PIRA Energy Group's Weekly Oil Market Recap for the Week Ending September 29th, 2013

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Asia Pacific Refinery Margins Begin Recovering, Global Crude Markets Supported

PIRA Energy Group

PIRA Energy Group

U.S. octane value has trended higher in 2012 and 2013. One of the main reasons is that the U.S. has effectively reached its maximum ethanol utilization, and gasoline blenders cannot adjust octane with additional volumes of ethanol.

NYC-based PIRA Energy Group believes that Asia Pacific refinery margins begin recovering and global crude markets are supported. On the week, the U.S. had a small stock build, while Japanese stocks drew. Specifically, PIRA’s analysis of the oil market fundamentals has revealed the following:

Asia Pacific Refinery Margins Begin Recovering, Global Crude Markets Supported

Refinery margins in Asia are starting to recover from poor levels amid increasing refinery turnarounds and good demand growth. Global crude markets are supported by continuing supply outages, and with strong crude stock draws resuming in November and increasing sharply into December. Product demand growth increases seasonally through year-end which should support improved cracks, particularly gasoil, and refinery margins.

U.S. Small Stock Build

Crude stocks surprised to the upside with a sharp drop in runs for the week ending September 20, making the week earlier 16.1 MMB/D print an outlier, while product stocks fell for the second consecutive week. Crude stocks remain above average, but this is largely due to new infrastructure to service growing U.S. production, while the inventories of the four major products are below the historic average. The stock excess to last year widened, particularly gasoline. Last year's stocks were especially low and the current gasoline inventory level is equal to the average of 2009-2011.

Japanese Crude Runs Continue Declining, But Crude Stocks Draw

Crude runs continued declining as turnarounds ramp up. The crude import rate was sufficiently low to produce a large crude stock draw. Gasoline demand was higher with a low yield that drew stocks. Gasoil demand stayed low reflecting holiday impacts and despite lower exports, yield dropped sufficiently to keep stocks flat. Refining margins began to improve, but remain statistically poor.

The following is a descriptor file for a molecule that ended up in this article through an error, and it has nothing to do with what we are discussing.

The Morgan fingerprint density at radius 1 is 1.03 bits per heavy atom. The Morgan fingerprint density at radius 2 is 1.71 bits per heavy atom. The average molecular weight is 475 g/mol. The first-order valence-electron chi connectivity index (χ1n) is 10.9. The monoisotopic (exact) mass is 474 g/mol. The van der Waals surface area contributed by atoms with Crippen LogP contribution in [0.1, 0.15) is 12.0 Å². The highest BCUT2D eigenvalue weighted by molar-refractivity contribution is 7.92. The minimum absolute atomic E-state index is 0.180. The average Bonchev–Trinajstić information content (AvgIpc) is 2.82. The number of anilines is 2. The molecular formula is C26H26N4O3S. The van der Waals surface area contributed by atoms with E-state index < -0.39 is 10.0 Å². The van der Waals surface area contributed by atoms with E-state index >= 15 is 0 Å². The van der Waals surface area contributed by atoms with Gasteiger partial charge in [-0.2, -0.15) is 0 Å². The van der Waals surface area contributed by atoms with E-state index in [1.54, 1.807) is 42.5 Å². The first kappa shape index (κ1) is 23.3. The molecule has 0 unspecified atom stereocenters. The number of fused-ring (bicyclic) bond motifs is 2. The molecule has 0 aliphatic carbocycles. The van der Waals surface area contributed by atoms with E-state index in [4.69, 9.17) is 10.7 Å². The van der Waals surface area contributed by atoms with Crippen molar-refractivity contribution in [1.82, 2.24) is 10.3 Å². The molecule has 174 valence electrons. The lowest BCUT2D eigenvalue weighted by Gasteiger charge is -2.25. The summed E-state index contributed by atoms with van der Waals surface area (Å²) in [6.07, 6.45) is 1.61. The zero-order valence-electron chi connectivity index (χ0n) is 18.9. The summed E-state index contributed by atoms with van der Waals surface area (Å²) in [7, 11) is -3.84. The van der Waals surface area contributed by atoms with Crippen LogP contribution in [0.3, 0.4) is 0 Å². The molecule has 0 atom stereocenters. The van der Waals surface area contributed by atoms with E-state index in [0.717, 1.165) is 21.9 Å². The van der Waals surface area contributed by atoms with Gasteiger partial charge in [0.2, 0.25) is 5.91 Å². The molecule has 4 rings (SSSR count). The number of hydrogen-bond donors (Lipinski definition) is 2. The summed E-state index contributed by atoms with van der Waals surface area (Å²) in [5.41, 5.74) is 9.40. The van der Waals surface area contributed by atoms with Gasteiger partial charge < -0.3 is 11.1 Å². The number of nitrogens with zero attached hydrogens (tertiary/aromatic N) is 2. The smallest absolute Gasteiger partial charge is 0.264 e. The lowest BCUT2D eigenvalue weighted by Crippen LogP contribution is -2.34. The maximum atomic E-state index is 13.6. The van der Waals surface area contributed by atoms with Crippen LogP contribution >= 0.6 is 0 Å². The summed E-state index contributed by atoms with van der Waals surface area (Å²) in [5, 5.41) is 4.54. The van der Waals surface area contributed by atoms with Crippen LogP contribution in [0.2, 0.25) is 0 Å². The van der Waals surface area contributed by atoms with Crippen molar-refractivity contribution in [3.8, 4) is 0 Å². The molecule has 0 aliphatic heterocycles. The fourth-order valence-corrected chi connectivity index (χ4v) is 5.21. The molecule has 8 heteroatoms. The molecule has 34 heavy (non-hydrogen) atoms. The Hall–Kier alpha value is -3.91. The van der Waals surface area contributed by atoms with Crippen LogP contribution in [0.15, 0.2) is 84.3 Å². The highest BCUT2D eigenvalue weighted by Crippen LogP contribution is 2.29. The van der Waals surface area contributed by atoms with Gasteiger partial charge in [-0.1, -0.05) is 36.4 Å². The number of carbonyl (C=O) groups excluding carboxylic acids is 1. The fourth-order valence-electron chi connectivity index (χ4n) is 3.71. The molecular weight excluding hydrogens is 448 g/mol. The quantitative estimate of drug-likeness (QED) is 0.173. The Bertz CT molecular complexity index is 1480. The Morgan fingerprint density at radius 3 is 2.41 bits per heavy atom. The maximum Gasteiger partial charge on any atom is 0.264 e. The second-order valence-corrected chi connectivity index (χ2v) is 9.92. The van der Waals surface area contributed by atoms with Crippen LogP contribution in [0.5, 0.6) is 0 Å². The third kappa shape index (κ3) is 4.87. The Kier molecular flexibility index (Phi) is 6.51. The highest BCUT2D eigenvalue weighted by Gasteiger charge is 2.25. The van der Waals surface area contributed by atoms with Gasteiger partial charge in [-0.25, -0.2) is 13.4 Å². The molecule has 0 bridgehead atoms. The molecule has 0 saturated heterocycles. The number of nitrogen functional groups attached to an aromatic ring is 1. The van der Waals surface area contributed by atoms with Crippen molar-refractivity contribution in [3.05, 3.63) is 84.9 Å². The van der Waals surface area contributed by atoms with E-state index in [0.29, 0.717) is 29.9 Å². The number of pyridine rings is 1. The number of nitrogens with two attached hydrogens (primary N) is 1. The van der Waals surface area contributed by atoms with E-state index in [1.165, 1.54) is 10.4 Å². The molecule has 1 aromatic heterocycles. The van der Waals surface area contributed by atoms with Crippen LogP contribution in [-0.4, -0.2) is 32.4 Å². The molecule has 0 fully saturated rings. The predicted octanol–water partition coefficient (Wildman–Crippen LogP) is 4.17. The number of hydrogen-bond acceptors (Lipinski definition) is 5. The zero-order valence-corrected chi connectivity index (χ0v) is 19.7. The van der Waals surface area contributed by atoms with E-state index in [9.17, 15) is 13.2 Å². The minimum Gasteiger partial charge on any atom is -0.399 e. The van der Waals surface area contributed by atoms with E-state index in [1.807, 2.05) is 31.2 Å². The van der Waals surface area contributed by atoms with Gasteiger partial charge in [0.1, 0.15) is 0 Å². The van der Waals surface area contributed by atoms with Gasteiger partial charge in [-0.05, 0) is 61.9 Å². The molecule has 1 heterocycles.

Higher U.S. Octane Values Here to Stay

U.S. octane value has trended higher in 2012 and 2013. One of the main reasons is that the U.S. has effectively reached its maximum ethanol utilization, and gasoline blenders cannot adjust octane with additional volumes of ethanol. In addition, increasing runs of paraffinic U.S. shale crudes are putting downward pressure on catalytic reforming yields and generating substantial quantities of low octane light naphtha.

Refiners Continue to Maximize Diesel/Gasoil Yield

In the Atlantic Basin, refiners have responded to the higher price of diesel/gasoil vs. gasoline by steadily increasing diesel/ gasoil yields as a percentage of crude. Even in Western Europe, where it was thought refiners were close to maximum diesel/ gasoil yields in 2007-8, yields have continued to creep up. In the United States, diesel/ heating oil yields have increased from roughly 26-27% to over 30% or more. Hydrocracking additions have played an important role.

VLCC Rates Improving

VLCC rates improved somewhat when chartering activity picked up substantially in September as production from Saudi Arabia continued at record levels. While this has produced only a modest increase in rates, it has at least kept rates from falling further in an over-supplied market. On the vessel supply side, the international order book seems to have bottomed with the focus increasingly on product tonnage. The biggest new developments are in the U.S., where high rates, thin spot markets, and uncertain availability have prompted a significant increase in orders for Jones Act tonnage.

Chemical Demand Supporting Propane

Preparations for winter are beginning, with a far better crop drying season than last year anticipated. Higher demand and exports will keep U.S. propane inventory relatively low. Propane remains a preferred feedstock over naphtha in international markets.

Ethanol Manufacturing Margins the Highest Since November 2011

Ethanol prices rose in most of the U.S. the week ending September 20, reversing some of the prior week’s losses. Cash Margins for ethanol manufacture were the highest since November 2011. RIN prices fell to the lowest values since February.

Ethanol Output and Inventories Decline

U.S. ethanol supply was tight the week ending September 20 as production fell to 832 MB/D from 838 MB/D in the previous week and inventories declined by 565 thousand barrels to 15.6 million barrels. PADD I stocks are at the lowest level in over 3 years.

The information above is part of PIRA Energy Group's weekly Energy Market Recap, which alerts readers to PIRA’s current analysis of energy markets around the world as well as the key economic and political factors driving those markets.

Click here for additional information on PIRA’s global energy commodity market research services.

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